Weeds Act 1959
The Weeds Act 1959 (7 & 8 Eliz. II c. 54) is an Act of the Parliament of the United Kingdom regarding the control of several injurious weed species throughout the UK. It received Royal Assent on 16 July 1959, and aims to prevent the spread of the Broad Leaved Dock, Common Ragwort, Creeping Thistle, Curled Dock and the Spear Thistle. It allows the Secretary of State, or any person acting on their behalf or the Secretary of State for Environment, Food and Rural Affairs, to use measures of enforcement to prevent the spread of weeds on private land, which, if not adhered to by the owner of said land, can lead to a fine up to £1000 and further punishment.
In Scotland, powers are now exercisable by the Scottish Ministers rather than the Secretary of State. This Act is amended for England and Wales by the Ragwort Control Act 2003. From 2014, the Anti-Social Behaviour, Crime and Policing Act allowed a community protection notice to be issued for a range of nuisances, including an unreasonable failure to act over an issue such as weed control, of any species. Ignoring such a notice could then lead to an ASBO or criminal fine.
Species referred to in the Weeds Act 1959
Broad Leaved Dock
The Broad Leaved Dock is a resilient and common perennial plant found in grasslands throughout the United Kingdom. Unaffected by regular climatic variations and all but the most acidic soils, the Broad Leaved Dock can produce around 60,000 seeds a year and flowers from June to October. The seeds can survive for up to 50 years in soil due to a 'chemical that inhibits microbial decay'.
The Curled Dock is found mostly in meadowland, wasteland, sand dunes, and dry soils. The Curled Dock can be annual, biennial, or perennial, and can produce 3000 to 4000 seeds per plant. Although said to contribute to animal wellbeing by providing nutrients which would otherwise be absent, it also contains high levels of oxalic acid which could be damaging to stock.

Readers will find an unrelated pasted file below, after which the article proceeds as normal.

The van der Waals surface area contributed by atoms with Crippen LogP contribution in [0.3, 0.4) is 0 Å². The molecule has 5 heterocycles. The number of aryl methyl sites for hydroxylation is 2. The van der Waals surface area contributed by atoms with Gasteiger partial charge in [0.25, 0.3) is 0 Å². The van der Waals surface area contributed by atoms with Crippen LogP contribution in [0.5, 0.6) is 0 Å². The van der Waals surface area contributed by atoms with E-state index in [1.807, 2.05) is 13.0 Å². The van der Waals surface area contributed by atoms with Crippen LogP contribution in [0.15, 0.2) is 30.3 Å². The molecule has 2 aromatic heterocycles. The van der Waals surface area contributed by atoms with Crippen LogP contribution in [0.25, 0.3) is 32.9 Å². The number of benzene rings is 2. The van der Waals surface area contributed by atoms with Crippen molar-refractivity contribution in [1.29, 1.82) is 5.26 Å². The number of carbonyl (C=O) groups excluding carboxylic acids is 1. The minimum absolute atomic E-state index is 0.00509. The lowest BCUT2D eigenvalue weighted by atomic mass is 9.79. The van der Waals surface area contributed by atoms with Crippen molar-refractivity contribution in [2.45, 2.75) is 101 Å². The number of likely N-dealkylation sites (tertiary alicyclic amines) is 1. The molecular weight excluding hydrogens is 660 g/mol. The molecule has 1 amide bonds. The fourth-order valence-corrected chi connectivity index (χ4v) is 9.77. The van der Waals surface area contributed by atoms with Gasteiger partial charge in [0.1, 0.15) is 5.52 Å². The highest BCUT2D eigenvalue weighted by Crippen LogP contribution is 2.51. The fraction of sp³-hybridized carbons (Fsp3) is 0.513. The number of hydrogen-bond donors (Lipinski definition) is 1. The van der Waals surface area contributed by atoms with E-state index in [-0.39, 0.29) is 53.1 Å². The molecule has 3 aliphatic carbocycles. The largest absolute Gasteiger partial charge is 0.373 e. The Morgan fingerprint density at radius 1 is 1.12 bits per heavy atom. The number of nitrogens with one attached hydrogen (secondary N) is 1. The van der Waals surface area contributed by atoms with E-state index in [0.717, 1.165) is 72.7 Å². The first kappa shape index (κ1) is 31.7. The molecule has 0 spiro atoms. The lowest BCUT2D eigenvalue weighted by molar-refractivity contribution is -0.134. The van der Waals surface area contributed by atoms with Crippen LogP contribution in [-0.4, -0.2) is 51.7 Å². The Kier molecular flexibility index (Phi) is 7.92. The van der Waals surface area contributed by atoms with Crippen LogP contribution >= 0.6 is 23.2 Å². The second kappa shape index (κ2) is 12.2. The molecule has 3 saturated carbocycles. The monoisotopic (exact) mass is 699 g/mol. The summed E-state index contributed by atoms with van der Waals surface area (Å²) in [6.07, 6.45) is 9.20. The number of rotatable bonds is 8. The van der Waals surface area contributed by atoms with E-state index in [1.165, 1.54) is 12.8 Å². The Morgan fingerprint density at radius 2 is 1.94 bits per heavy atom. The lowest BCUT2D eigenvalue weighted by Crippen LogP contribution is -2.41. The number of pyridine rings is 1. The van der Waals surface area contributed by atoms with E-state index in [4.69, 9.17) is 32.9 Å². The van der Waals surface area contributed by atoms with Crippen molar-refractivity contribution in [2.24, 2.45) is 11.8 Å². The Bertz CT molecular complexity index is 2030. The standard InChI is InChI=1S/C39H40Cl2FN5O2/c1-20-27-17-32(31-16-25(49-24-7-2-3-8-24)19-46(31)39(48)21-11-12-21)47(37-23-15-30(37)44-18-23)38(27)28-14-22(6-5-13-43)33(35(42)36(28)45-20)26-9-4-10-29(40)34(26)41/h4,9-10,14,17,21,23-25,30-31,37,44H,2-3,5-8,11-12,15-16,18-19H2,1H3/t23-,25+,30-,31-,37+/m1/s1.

The Creeping Thistle is a common resilient perennial plant found in grasslands throughout the United Kingdom. Characterised by spined lobed leaves, it stands up to one metre high and blooms with light purple flowers between July and September. Its root system is very deep, extending up to three metres underground and six metres sideways; as such, it is very hard to remove from an affected area. It competes fiercely with other plants or crops and can release a natural biocide into the soil to inhibit growth of other species.
The Common Ragwort is a biennial yellow angiosperm which can grow to 30–100 cm high. Prolific in seed distribution, a ragwort plant can produce up at 30,000 to 120,000 seeds. Toxic to cattle, horses, pigs, deer, and goats, the ragwort has a high alkaloid concentration which causes liver damage. Sheep are less affected but can suffer from consumption as the effect is 'cumulative'.
The Spear Thistle is an annual or biennial plant which forms dark purple or reddish flowers above dark green spiked leaves. A plant found in pastoral land and along roads, it is easily spread by vehicles as they pass by. A severely competitive plant, it can eliminate pastoral crop and open crops to infestation by insects; the spikes can dislodge from the plant and attach to wool, presenting a problem for shearers.
- Japanese knotweed, another invasive weed species of concern in the UK, but not listed in the 1959 act.
- Giant hogweed
- Himalayan balsam
- Revised Statute of legislation
- Wildlife: Ragwort and injurious weeds
- Home Office (2014). "Japanese Knotweed and other invasive non-native plants" (PDF).
- Broad-leaved dock
- Field Guide to Noxious and Other Selected Weeds of British Columbia
- Curled dock
- Dow AgroSciences (NZ) Ltd Controlling Ragwort